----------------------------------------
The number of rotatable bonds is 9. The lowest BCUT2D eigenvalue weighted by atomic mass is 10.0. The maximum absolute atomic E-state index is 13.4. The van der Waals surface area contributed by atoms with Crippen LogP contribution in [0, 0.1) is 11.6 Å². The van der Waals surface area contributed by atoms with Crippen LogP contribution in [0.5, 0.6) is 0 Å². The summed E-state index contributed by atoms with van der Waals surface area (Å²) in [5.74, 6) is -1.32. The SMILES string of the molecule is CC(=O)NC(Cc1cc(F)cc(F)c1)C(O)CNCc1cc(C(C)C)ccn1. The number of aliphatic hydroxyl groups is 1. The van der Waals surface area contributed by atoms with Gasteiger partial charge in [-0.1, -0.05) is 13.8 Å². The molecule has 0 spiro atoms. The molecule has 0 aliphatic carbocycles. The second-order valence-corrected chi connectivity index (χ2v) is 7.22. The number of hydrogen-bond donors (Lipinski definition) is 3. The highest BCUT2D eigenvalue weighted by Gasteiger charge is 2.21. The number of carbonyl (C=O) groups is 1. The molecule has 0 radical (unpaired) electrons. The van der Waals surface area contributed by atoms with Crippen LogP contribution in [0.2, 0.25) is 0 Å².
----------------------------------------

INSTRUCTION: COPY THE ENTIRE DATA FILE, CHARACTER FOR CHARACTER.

The number of rotatable bonds is 9. The lowest BCUT2D eigenvalue weighted by atomic mass is 10.0. The maximum absolute atomic E-state index is 13.4. The van der Waals surface area contributed by atoms with Crippen LogP contribution in [0, 0.1) is 11.6 Å². The van der Waals surface area contributed by atoms with Crippen LogP contribution in [0.5, 0.6) is 0 Å². The summed E-state index contributed by atoms with van der Waals surface area (Å²) in [5.74, 6) is -1.32. The SMILES string of the molecule is CC(=O)NC(Cc1cc(F)cc(F)c1)C(O)CNCc1cc(C(C)C)ccn1. The number of aliphatic hydroxyl groups is 1. The van der Waals surface area contributed by atoms with Gasteiger partial charge in [-0.1, -0.05) is 13.8 Å². The molecule has 0 spiro atoms. The molecule has 0 aliphatic carbocycles. The second-order valence-corrected chi connectivity index (χ2v) is 7.22. The number of hydrogen-bond donors (Lipinski definition) is 3. The highest BCUT2D eigenvalue weighted by Gasteiger charge is 2.21. The number of carbonyl (C=O) groups is 1. The molecule has 0 radical (unpaired) electrons. The van der Waals surface area contributed by atoms with Crippen LogP contribution in [0.2, 0.25) is 0 Å².